VISUAL ART: The West revised and revisited

History and Memory in the Art of Gordon Bennett Ikon Gallery, Birmingham
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Strewth. Or rather, Gordon Bennett. This is the Australian artist Gordon Bennett on his own work: "By recontextualising images subtracted from the grid of Euro-Australian 'self' representation I attempt to show the constructed nature of history and identification as arbitrary. Within the modernist grid of spiritualist universality and stylistic utilitarianism, I hope to further explore a history of ideas."

Which just goes to prove that artists should not be allowed to talk about their art in public. Read Bennett and you might reasonably conclude that his work is just the kind of thing you do not want to see: pretentious and over-conceptualised. Which would be a shame, because this show of Bennett's paintings from the 1990s is one of the best exhibitions of the year.

A rough translation of what the artist is talking about is as follows. Bennett, a 44-year-old Queenslander who discovered late in life that he was part Aboriginal, has invented an iconography which mixes European art forms with native Australian ones. The point of this is political. Bennett sees in his own history the cultural history of Australia: of the burial of native values beneath those of invading Europeans. Bennett's mother, like most mixed-race children of her time, was sent to a compulsory "training school": a reformatory aimed at whitening out Australia's population by turning part-Aboriginal children into domestic servants. When he went to art school, Bennett felt subjected to the same process. Land painting was definitely not on the menu; instead, students were fed a conventional diet of Euro-American Modernism.

Thus a picture like Possession Island (1991), a history painting a la Benjamin West, of Captain Cook claiming Australia for the Crown while a Europeanised Aboriginal passes around drinks. This narrative is partly obscured by a coating of Jackson Pollocky drips. As a result, Possession Island becomes both the story of a continuum in Western art from history painting to Pollock and a comment of the imperialist nature of that continuum.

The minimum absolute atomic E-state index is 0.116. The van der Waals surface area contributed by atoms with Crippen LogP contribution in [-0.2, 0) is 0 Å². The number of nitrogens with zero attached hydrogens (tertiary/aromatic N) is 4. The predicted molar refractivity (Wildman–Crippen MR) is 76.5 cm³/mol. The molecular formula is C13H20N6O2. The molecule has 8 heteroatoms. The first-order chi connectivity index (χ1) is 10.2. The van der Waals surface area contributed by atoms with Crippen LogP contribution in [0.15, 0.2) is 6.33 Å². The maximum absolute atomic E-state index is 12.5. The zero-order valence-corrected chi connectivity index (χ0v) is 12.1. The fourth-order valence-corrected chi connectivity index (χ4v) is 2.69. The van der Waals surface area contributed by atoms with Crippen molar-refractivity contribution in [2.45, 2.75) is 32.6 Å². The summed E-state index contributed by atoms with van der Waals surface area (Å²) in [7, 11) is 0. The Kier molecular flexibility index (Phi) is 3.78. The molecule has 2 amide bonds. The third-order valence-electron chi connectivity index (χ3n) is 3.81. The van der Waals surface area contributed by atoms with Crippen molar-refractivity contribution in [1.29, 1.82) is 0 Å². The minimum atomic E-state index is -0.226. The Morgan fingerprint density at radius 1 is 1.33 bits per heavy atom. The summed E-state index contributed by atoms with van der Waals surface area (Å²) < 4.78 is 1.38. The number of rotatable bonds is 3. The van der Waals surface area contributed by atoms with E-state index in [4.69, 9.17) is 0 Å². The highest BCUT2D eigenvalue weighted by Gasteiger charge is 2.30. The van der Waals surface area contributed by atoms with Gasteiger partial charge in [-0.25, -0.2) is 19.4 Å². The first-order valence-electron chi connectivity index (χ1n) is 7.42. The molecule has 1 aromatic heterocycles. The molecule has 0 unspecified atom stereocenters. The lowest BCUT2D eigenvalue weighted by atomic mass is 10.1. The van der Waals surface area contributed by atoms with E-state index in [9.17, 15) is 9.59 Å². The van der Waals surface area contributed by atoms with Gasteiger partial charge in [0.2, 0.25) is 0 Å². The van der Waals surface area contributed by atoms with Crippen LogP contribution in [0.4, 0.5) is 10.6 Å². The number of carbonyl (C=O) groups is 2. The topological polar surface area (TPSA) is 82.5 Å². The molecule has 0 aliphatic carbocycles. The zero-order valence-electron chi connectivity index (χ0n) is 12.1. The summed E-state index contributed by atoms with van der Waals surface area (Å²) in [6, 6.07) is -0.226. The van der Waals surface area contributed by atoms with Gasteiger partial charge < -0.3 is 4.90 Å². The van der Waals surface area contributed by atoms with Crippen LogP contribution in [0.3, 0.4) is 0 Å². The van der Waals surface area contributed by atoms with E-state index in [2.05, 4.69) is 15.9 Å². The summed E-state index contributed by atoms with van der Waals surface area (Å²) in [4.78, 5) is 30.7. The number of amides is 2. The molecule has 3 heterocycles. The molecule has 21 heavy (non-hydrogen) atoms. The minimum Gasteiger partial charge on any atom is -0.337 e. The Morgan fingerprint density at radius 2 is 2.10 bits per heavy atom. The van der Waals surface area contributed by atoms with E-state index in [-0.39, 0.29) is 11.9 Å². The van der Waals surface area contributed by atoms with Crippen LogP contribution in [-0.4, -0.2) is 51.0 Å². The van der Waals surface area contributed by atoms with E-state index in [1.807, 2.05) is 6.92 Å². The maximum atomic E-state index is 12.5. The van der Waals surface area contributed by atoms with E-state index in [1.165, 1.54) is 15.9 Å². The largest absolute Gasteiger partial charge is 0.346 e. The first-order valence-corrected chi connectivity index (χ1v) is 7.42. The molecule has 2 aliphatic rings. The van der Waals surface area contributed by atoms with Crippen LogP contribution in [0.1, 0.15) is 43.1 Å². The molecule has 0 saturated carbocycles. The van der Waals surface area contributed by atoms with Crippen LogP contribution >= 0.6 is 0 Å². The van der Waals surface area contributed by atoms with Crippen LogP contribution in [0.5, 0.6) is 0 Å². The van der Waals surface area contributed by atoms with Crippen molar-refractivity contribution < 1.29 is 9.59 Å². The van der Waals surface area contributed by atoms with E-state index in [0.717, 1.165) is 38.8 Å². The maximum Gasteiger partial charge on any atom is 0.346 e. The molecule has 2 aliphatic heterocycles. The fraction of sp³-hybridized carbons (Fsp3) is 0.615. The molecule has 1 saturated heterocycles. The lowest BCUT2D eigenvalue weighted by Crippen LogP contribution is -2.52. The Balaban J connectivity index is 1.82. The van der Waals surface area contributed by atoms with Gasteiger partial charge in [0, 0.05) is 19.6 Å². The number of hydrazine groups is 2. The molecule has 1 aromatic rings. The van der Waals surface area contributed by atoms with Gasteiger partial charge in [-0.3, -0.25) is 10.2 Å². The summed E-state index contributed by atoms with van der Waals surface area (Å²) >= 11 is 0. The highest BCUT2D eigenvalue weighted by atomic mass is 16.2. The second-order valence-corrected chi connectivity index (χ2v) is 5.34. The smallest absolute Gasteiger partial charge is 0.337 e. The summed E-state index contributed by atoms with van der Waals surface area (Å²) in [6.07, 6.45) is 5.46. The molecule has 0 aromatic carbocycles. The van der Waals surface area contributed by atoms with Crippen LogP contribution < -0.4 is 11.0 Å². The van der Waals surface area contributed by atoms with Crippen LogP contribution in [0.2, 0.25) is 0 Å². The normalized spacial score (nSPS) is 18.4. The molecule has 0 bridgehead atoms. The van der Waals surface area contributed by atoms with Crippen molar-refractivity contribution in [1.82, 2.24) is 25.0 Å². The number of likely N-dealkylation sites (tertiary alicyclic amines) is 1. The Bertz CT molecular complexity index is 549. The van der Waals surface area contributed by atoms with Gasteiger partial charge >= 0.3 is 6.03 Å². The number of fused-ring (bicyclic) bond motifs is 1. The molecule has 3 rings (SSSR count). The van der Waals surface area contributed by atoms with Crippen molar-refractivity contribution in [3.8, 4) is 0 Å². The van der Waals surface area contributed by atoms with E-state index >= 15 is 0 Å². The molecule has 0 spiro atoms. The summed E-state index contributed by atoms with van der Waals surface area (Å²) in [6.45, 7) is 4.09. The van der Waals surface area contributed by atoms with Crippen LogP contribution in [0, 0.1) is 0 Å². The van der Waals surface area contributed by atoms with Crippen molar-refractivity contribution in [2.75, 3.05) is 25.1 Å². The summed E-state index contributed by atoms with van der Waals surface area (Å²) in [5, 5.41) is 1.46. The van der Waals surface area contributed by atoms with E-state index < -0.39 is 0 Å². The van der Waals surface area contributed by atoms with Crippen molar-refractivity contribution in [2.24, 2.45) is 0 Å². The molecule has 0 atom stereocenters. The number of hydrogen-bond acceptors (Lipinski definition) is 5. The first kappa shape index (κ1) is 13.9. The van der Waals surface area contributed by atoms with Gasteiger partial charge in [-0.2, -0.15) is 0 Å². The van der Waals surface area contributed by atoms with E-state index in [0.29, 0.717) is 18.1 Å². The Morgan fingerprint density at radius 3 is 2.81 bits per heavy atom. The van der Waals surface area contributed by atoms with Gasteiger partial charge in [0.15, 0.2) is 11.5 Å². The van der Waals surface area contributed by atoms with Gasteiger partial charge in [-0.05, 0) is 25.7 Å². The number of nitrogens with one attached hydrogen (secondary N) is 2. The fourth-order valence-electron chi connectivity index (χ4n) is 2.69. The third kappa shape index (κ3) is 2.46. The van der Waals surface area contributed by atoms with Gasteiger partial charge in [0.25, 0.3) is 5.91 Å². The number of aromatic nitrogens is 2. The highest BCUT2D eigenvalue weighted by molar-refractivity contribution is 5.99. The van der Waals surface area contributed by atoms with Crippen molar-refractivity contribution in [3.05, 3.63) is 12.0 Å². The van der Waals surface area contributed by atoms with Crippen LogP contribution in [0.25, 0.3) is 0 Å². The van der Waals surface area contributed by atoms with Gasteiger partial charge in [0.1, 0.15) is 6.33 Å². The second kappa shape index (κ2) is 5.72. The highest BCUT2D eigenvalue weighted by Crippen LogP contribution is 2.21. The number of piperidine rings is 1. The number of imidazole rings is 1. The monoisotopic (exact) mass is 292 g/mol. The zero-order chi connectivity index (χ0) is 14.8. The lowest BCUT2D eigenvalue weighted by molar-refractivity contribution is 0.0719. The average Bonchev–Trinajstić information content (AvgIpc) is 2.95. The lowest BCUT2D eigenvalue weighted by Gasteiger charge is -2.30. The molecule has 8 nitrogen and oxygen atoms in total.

Bennett's pictures aren't just about juxtaposing two unlikely genres to score political points. Works like The Aboriginalist (1994) have a beauty of their own. Meret Oppenheim took socially comfortable mink and tea-cups and turned them into the most socially uncomfortable artworks ever made. Bennett paints pictures that are about the politics of art but are also about being art. They hate what they do, but they can't help doing it well.

Perhaps the most disturbing thing about his work is that it instills the same reaction in us. We see the horror behind Bennett's painting and yet we cannot fail to be seduced by its beauty. Like the subject of Home Decor (Algebra) Daddy's Little Girl (1998), who uses ABC building-blocks to spell out Abbo, Boong and Coon, our tastes are inherently those of the cultural colonist. More tragically, so are Bennett's. In Home Decor (Algebra) Ocean (1998), the imperialist icons which Bennett was force- fed at art school - a bit of the Renaissance, a touch of de Stijl - are joined by another work. It is the artist's Possession Island, hung like the rest on a grid that is both gallery wall and prison. Bennett would no doubt hold that Home Decor is all about constructing transgressive paradigms, or some such thing. I'd merely say it is one of the most confessional paintings of our time, and one of the most moving.

'History and Memory in the Art of Gordon Bennett': Ikon, Birmingham (0121 248 0708) to 23 Jan